What do stories tell us? And how?
What counts as a story depends on who’s listening, how, and why.
I want to tell a story about new writing teachers. I’m in the middle of interviews now, so I don’t know what these stories will tell me.
I want to tell a story based on deep rhetorical listening. As scholar-teachers, we talk a lot with colleagues and students. But what questions do we not get asked about our teaching and ourselves? I want to sit with people, listen, hear their stories, interpretations of their pasts, and motivations inspiring their imagined futures.
I want to tell a story that asks questions about personal histories of teaching and learning. About who new writing teachers want to be and who they think they should be—and the narrative threads that connect these two in ways that are complex to experience, tricky to make sense of, and difficult to articulate.
I want to tell a story that digs deep into the power of storytelling, talk, and relationship-building to shape the kinds of professionals we are and want to be(come).
My dissertation is in the process of eliciting new writing teachers’ life stories of teaching and learning at moments when their professional identities are beginning and shifting. My study uses artifact-based interviews as its primary method, and my stance is grounded in feminist research methodologies and interdisciplinary theories of learning, identity, motivation, and participation. My data analysis will participate in histories of narrative, linguistic, and discourse analysis in writing studies, sociolinguistics, and education.
I have several foundational assumptions that many of us tacitly recognize: identities are learned, narratives have power to shape identities, learning is largely about motivation, and teaching is not the same as telling. Each of these is challenging enough to enact daily; altogether, they point to slippery terms we take for granted (how would you define “learning”?), or bandy about or abandon (is “identity” a thing we “have” or “make”? and what kind of thing?).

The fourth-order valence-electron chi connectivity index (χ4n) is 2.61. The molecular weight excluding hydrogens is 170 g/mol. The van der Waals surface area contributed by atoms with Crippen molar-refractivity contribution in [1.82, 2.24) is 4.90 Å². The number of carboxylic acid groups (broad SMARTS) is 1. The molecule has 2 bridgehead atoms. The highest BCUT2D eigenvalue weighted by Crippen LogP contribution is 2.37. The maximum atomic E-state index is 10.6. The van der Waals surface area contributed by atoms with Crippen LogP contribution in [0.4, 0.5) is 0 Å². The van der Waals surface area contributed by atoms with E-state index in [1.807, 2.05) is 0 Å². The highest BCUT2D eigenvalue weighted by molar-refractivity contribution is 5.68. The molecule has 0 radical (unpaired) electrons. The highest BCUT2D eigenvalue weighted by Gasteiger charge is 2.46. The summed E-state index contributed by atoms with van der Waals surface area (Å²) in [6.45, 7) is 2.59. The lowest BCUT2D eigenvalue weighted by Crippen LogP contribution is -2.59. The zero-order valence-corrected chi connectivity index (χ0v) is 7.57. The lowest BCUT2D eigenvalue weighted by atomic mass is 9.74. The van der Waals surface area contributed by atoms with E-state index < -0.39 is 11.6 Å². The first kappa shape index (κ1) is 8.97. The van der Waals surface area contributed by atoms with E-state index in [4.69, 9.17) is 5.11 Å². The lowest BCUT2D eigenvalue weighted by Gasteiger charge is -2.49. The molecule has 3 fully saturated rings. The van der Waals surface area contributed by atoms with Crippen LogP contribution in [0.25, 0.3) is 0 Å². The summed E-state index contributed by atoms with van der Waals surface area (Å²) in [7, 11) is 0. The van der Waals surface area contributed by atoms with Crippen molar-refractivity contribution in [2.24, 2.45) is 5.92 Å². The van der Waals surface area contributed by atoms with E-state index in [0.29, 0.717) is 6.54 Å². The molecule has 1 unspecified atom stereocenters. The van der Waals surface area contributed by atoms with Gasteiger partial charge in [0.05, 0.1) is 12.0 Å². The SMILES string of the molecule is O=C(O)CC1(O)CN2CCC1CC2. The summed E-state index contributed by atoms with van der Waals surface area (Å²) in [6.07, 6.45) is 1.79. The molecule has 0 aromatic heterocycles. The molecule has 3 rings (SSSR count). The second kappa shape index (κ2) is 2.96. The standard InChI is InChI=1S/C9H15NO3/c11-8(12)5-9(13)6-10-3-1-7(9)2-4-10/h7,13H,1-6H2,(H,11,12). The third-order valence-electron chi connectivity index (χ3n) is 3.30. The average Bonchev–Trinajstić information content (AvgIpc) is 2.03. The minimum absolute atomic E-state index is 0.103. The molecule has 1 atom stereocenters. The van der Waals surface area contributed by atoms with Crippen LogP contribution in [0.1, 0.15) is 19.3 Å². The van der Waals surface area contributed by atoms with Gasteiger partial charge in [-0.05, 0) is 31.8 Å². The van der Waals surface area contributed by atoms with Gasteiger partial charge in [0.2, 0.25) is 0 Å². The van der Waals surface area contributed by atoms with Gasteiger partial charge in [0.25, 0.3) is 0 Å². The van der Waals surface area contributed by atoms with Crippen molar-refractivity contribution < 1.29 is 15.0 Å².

The simplest of questions leads to whole configurations of far more complex questions before I have anything resembling answers. What do we do when so much is new? Why do individual teachers take up certain practices over others? Does any of our new teacher preparation work? If so, how—and why?
These questions have led me to narrative, which seems an even bigger and more delicious mess. How do the stories we tell (or not) reflect and inflect how we negotiate multiple circulating narratives of identity? And what kinds of support would help newcomers to our field learn to negotiate these often conflicting stories?
These are the questions I’ve ended up with thus far. My goal is to use them to try to answer a question that gets less attention: rather than “how do we teach/train GTAs to teach?” I want to ask, “how do GTAs learn to become writing teachers?” If we know a little more about that, then we can offer even better support. That’s a research story I’m sticking to.
I am a third year doctoral candidate and fellow who has recently begun my dissertation work in earnest, and I am currently an Assistant Director of Composition and the Digital Media Research Assistant to Mary P. Sheridan. I believe everything can be a story, and I love to ask questions that people want to be asked.